The phone calls to sports talk radio clamoring for Alex Rodriguez to be removed as the team’s third-place hitter began early Monday afternoon. They only picked up in intensity yesterday, hours after he struck out twice in the late innings of Game 2.
If manager Joe Girardi plans on following the advice of his team’s rabid fans he did not openly express it., but he did sound more open to the possibility.
“I think that we’re going to do whatever it takes to win this three-game series,” Girardi said on a conference call yesterday, about Rodriguez. “Nothing that we do will be something that is just a knee-jerk reaction. You know, we talk about different things, and whether it’s a pitching change or pitching situations. We know, the great thing about this is, I have a great group of guys that’s very unselfish — and they really want to win. And that’s what we’re going to do, what we think is best to win.”
That may be the news Yankee fans are hoping to hear after watching Rodriguez strike out five times and go 1-for-9 in the series, but it is not a lock. Making a lineup switch involves other things besides writing the names on the lineup card. Rodriguez is batting 10-for-59 (.169) in the playoffs since his epic, six-homer 2009 postseason.
“I think you have to take it all into account,” Girardi said. “Sometimes it’s just not as easy as just writing a name or taking a guy out, a pitcher out. You have to think about the emotional part. You always have to think about that as a manager.”
Up until this series, Rodriguez batted fourth in every Yankee postseason game since Game 4 of the 2006 ALDS against Detroit when he famously batted eighth.
Kuroda likes home cooking
To hear Hiroki Kuroda talk about his good numbers at Yankee Stadium, the reasons for his success all come down to good luck and fan support.
“I think it’s just a matter of luck that I have great numbers here at Yankee Stadium,” Kuroda said on a conference call yesterday through an interpreter. “But I think one of the biggest things is the fans. They really motivate me during the game.”
Kuroda will make his third career postseason start and first as a Yankee tonight in Game 3. Kuroda made 19 starts at Yankee Stadium and was 11-6 with a 2.72 ERA.
Kuroda made four starts at home during the stretch run and was 2-2 with a 4.66 ERA, including a 6-1 loss to Baltimore on Aug 31. He gave up home runs to Mark Reynolds and J.J. Hardy that night. Overall he was 1-1 in two starts against the Orioles as he allowed 12 hits in 15 1/3 innings.
Kuroda last pitched Wednesday and allowed two runs and seven hits in seven innings against the Red Sox. That start gave him a career-high 219 innings, surpassing his previous total of 212 with Hiroshima in 2006.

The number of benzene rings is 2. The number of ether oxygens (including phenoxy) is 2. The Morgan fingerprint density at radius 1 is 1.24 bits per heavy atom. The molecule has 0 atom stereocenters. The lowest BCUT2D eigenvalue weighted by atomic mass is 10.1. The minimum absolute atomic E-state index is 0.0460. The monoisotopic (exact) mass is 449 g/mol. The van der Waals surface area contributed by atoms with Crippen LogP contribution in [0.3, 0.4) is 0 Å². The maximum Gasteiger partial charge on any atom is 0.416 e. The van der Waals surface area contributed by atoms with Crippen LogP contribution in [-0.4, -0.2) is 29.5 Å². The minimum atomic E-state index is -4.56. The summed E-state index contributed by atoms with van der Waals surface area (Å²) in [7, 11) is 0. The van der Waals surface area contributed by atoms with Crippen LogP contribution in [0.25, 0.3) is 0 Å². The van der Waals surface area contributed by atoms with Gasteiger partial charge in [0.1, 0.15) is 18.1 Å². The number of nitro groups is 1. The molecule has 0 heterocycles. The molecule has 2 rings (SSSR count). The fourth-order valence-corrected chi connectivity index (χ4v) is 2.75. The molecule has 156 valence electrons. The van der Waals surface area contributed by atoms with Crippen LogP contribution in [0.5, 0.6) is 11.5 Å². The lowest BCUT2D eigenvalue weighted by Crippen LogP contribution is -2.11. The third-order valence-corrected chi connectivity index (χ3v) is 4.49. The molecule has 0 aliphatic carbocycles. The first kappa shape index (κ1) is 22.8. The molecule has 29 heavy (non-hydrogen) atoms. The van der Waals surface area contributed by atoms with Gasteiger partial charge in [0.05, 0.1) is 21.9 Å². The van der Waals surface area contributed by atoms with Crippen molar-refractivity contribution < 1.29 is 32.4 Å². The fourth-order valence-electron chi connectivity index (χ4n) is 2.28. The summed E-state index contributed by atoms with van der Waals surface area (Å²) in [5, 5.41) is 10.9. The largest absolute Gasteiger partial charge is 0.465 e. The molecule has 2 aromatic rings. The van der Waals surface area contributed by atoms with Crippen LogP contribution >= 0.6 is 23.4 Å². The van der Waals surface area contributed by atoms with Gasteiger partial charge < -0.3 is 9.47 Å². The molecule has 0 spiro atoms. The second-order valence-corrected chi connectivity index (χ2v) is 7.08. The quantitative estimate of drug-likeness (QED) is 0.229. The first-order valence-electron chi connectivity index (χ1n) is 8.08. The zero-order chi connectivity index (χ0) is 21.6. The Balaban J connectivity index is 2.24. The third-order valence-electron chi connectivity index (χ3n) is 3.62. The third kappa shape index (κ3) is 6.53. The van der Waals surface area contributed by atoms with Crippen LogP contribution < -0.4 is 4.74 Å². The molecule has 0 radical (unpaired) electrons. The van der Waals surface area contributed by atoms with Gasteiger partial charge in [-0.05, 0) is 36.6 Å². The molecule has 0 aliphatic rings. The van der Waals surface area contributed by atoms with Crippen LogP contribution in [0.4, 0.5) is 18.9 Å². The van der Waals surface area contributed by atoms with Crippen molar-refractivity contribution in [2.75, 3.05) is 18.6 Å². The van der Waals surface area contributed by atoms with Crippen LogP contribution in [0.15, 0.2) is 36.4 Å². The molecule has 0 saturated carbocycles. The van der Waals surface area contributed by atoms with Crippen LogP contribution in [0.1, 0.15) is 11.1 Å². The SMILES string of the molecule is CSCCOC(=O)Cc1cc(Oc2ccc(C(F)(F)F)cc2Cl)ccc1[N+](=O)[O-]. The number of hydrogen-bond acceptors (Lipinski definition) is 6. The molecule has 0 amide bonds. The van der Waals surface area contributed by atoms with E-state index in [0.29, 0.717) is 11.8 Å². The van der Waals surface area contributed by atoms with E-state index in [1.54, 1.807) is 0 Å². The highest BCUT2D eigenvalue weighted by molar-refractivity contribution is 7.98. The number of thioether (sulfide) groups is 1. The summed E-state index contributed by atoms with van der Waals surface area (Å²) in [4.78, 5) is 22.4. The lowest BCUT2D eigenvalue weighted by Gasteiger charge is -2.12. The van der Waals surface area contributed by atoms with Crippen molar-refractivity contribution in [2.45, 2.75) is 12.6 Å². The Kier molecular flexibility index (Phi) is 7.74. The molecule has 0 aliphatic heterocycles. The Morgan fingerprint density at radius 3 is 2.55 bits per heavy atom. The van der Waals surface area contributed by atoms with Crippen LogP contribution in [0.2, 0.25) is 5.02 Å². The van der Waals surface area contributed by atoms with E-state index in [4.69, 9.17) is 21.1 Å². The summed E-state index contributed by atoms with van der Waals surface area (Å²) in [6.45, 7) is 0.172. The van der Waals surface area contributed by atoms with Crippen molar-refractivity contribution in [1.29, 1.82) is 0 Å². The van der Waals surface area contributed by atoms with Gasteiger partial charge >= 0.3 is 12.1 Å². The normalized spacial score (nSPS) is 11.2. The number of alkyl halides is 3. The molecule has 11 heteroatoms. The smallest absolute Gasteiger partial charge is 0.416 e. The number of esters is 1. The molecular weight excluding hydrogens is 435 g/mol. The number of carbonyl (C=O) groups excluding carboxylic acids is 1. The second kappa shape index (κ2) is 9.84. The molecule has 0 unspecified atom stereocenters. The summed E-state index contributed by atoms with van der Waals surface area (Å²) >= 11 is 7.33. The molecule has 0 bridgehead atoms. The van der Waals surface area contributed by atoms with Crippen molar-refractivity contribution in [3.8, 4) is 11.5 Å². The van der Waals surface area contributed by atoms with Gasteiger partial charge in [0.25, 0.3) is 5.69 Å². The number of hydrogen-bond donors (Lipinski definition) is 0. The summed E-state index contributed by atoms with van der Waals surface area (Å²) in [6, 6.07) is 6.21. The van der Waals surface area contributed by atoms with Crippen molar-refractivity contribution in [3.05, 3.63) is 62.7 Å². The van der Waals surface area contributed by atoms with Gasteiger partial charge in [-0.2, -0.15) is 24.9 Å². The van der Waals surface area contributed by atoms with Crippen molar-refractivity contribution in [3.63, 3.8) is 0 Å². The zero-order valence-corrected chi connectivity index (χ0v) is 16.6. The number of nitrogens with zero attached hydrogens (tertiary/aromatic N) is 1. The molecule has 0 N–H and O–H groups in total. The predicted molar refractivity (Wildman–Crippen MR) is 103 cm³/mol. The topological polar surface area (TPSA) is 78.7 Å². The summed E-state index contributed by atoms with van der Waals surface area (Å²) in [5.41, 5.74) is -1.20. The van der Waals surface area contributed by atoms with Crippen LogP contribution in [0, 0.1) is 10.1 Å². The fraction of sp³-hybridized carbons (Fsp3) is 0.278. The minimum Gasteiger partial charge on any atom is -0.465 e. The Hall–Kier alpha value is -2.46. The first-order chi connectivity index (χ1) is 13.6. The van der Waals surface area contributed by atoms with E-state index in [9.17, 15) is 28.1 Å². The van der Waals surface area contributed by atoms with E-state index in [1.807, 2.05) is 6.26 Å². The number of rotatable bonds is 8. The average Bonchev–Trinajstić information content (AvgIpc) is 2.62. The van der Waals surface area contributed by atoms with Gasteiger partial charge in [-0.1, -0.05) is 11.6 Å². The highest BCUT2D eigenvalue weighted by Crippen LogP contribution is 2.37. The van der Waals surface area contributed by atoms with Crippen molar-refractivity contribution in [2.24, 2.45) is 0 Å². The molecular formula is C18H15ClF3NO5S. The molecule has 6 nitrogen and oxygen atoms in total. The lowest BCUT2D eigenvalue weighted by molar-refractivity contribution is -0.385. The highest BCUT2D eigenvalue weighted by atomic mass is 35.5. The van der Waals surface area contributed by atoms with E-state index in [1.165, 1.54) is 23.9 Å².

He will have six days rest, which is one more day than he had for his start in the division series for Los Angeles in 2008. Despite some spotty numbers in limited use with more than five days rest, Girardi feels that the extra rest will benefit the 37-year-old.
Kuroda made 15 starts with five days rest this season and was 6-5 with 2.60 ERA. In three starts with more than five days rest, he was 0-2 with a 6.27 ERA.
“We’ve seen he’s been pretty good on extra rest,” Girardi said. “We feel with the innings that he’s logged, this will be beneficial for him.
“I think we saw him throw a pretty big game his last start. Pitchers are used to going through bumps in the road. The way you have a good season is you don’t let it become a bump and another bump and he’s really good at that.
In the Dodgers’ three-game sweep of the Cubs in 2008 NLDS, Kuroda allowed six hits in 6 1/3 scoreless innings. Two of those hits were to the final batters of his appearance and coincidentally he was relieved by Cory Wade, who was left off the Yankee postseason roster.
“It doesn’t really matter in which spot I pitch,” Kuroda said. “It’s not my decision. I’m just going to pitch my best game wherever they put me.”
Rough commute for Yankees
The three-hour Amtrak trip from Baltimore to New York is usually pretty reliable, but it was not for the Yankees following Game 2.
The Yankees boarded their chartered train at 2 a.m. but electrical issues forced the team to end the trip in Aberdeen, which is 35 miles northeast of Baltimore. The Yankees, though, lucked out because the team bus was on the way to Atlantic City and was able to pick the team up.
The Yankees boarded the bus at about 3:15 a.m. and did not return to New York until 6 a.m.
“I think our guys made the best of it, and kind of laughed at it,” Girardi said. “You know, there were some electrical issues, and we ended up getting on a bus. It’s interesting where we stopped, in Aberdeen, which I’m not sure what level that is for the Orioles, but I think it’s a minor-league affiliate. So that was kind of interesting.
“But I thought our guys made the best of it, and they laughed, and there were some pictures taken. It’s just something you have to deal with, similar to getting in from the West Coast some days is what it was like.”
Follow Yankees beat writer Larry Fleisher on Twitter @LarryFleisher for coverage throughout the postseason.